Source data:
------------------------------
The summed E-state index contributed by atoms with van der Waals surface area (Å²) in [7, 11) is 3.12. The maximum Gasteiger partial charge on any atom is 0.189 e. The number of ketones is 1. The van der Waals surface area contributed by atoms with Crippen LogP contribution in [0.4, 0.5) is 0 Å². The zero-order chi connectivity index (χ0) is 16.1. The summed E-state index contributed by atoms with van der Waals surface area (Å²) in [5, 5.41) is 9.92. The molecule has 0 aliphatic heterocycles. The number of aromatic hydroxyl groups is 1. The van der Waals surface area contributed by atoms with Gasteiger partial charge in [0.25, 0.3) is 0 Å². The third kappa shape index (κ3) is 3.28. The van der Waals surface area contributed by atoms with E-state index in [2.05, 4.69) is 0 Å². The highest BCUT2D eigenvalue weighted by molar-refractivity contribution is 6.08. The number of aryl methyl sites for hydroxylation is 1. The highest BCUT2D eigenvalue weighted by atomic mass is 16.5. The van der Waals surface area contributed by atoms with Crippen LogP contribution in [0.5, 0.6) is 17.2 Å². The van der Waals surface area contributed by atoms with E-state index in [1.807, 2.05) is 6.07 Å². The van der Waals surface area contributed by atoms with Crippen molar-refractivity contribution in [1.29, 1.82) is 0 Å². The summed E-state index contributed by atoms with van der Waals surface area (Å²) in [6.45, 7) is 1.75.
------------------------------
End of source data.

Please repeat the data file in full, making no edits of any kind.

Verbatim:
The summed E-state index contributed by atoms with van der Waals surface area (Å²) in [7, 11) is 3.12. The maximum Gasteiger partial charge on any atom is 0.189 e. The number of ketones is 1. The van der Waals surface area contributed by atoms with Crippen LogP contribution in [0.4, 0.5) is 0 Å². The zero-order chi connectivity index (χ0) is 16.1. The summed E-state index contributed by atoms with van der Waals surface area (Å²) in [5, 5.41) is 9.92. The molecule has 0 aliphatic heterocycles. The number of aromatic hydroxyl groups is 1. The van der Waals surface area contributed by atoms with Gasteiger partial charge in [0.25, 0.3) is 0 Å². The third kappa shape index (κ3) is 3.28. The van der Waals surface area contributed by atoms with E-state index in [2.05, 4.69) is 0 Å². The highest BCUT2D eigenvalue weighted by molar-refractivity contribution is 6.08. The number of aryl methyl sites for hydroxylation is 1. The highest BCUT2D eigenvalue weighted by atomic mass is 16.5. The van der Waals surface area contributed by atoms with Crippen LogP contribution in [0.5, 0.6) is 17.2 Å². The van der Waals surface area contributed by atoms with E-state index in [1.807, 2.05) is 6.07 Å². The van der Waals surface area contributed by atoms with Crippen molar-refractivity contribution in [1.29, 1.82) is 0 Å². The summed E-state index contributed by atoms with van der Waals surface area (Å²) in [6.45, 7) is 1.75.